Oct 19, 2023 - News

Detroit's forgotten Chinatown community center

3143 Cass on June 11 2011. Courtesy of Joe Kopeitz

3143 Cass on June 11, 2001. Photo: Courtesy of Joe Kopietz

The outcry over 3143 Cass Ave.'s demolition raised new questions about the building's former owners.

Catch up quick: Owner Olympia Development of Michigan — the Ilitch family's development company that operates LCA — tore it down in July after the city declared the partially collapsed building a public safety hazard.

  • The former community center was considered the heart of Detroit's Chinatown neighborhood, once home to more than 3,000 Chinese Americans, but it had been abandoned since the '90s.
The back of 3143 Cass Ave. the days before it was razed. Photo: Samuel Robinson/Axios
The back of 3143 Cass Ave. days before it was razed. Photo: Samuel Robinson/Axios

Behind the scenes: Through interviews and unearthing property records going back decades, Axios Detroit traced the property's ownership history back to the early 1990s, long before Olympia acquired it in 2015 from the late Joel Landy. The unassuming Cass Corridor resident, landlord and developer was immortalized with a neighborhood banner after he died in 2020.

Data: Wayne County Register of Deeds, Axios research; Chart: Axios Visuals
Data: Wayne County Register of Deeds, Axios research; Chart: Axios Visuals

Olympia urged to preserve Chinatown history

Demolition plans for 3143 Cass unfolded suddenly despite objections from City Council members and advocacy groups.

Driving the news: The episode was more fuel for critics of the Ilitch family, which has devoted much of its Cass Corridor property portfolio to surface parking lots convenient for LCA patrons.

What they're saying: The community is still calling on Olympia to honor the site's history.

  • "It's a pivotal moment for us and Olympia to make this a space that is historic, that honors our history and brings together all of the community in Detroit," Carolyn Chin Watson, whose family took over the Shanghai Café in the 1960s, said after the demolition.

Yes, but: As other owners of the building found over the past 20 years, including Landy, its deterioration was difficult to overcome.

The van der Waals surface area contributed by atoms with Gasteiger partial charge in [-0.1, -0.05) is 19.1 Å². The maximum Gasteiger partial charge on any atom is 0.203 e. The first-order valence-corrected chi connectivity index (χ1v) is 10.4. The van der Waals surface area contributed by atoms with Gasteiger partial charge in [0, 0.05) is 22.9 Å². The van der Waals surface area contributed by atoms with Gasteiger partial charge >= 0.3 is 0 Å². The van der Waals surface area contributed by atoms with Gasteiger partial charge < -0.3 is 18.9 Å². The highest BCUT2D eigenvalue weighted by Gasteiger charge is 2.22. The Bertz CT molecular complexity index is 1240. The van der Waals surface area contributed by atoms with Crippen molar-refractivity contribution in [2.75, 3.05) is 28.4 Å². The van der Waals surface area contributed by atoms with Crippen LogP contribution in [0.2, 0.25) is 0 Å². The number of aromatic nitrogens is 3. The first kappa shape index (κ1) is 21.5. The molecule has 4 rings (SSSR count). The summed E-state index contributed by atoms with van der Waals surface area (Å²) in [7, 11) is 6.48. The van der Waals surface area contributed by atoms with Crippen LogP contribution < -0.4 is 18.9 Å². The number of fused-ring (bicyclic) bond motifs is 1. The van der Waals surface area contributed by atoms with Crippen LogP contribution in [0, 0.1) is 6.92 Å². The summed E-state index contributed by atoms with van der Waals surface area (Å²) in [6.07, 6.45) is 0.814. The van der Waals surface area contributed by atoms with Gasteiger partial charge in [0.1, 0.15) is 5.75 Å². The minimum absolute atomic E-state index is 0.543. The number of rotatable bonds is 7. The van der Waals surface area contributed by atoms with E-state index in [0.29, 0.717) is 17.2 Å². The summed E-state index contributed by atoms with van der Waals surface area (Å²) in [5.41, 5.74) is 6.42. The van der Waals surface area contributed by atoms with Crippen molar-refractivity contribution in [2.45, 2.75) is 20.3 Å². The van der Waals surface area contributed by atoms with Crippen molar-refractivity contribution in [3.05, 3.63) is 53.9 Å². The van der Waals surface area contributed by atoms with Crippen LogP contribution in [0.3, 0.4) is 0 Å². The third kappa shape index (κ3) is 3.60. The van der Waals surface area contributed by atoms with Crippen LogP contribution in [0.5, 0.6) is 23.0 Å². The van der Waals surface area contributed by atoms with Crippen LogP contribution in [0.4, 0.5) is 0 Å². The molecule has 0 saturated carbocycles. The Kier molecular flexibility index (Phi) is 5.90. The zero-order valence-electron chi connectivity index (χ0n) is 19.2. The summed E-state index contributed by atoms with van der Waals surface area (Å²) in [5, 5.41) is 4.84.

• The building was slated for demolition as far back as 1987, when the city notified then-owner Chinese On Leong Association that it was an "unsafe structure."

The other side: Olympia spokesperson Allison Gabrys tells Axios the company is working with community stakeholders on its plans for 3143 Cass Ave.

Between the lines: Supported by significant public subsidies, Olympia and the Ilitch family have played an outsized role in the explosion of downtown development over the past decade.

  • After LCA was announced about a decade ago, Ilitch Holdings, Inc. president and CEO Chris Ilitch told the Detroit News that the family spent 15 years accumulating property for the area.
  • Many were bought through obscure subsidiaries and left undeveloped to keep property values from shooting up before LCA was announced.

Who is Landy?

Joel Landy banner on Burton Street Elementary School on Cass and Peterboro.
Joel Landy banner on Burton Street Elementary School on Cass and Peterboro. Photo: Samuel Robinson/Axios

Joel Landy was Detroit's essential eccentric developer, a renowned antique collector who was likely the city's last landlord of his kind.

The intrigue: Landy was a reflection of the neighborhood he spent his entire life investing in.

  • His former employees at Cass Avenue Development say he did right by his tenants and helped create a diverse living community made up of people from all walks of life.
  • He was an avid preservationist, restoring the historic Addison Hotel in the early 2000s, plus the James Scott Mansion on Peterboro Street in 2015.
  • Landy appeared on the History Channel's "American Pickers", and a signed photo of the show's co-stars praising his work in Cass Corridor still hangs in the lobby of the James Scott Mansion.

Catch up quick: After he died in 2020, a messy legal battle ensued over control of the $17.5 million sale of his entire portfolio, which includes the Charlotte, Park and Peterboro block as well as several buildings around Cass Corridor and beyond.

Flashback: Those who knew him — his tenants, business associates and employees — have stories that make their faces light up.

  • Landy's philosophy as a developer was to preserve buildings whenever possible, friend and former attorney Joe Kopietz tells Axios.
  • Landy had an impressive collection of vintage cars, '60s rock art and a functional steam train around the block — the tracks along Charlotte Street are still there.

Landy had his eyes on 3143 Cass Ave. for about a decade, Kopietz says, before buying it in 2000 from a Ferndale couple for $35,000, property records show.

  • "He sought to control it for the betterment of the area," Kopietz says.

The big picture: Over the past few decades, a combination of factors has prevented the neighborhood from significant growth — including the consolidation of land ownership among a few owners.

  • "Joel [Landy] had accumulated that entire block from Woodward to Cass and didn't have the capacity to do a big project there," says Essian, the developer behind the new Chinese restaurant project.
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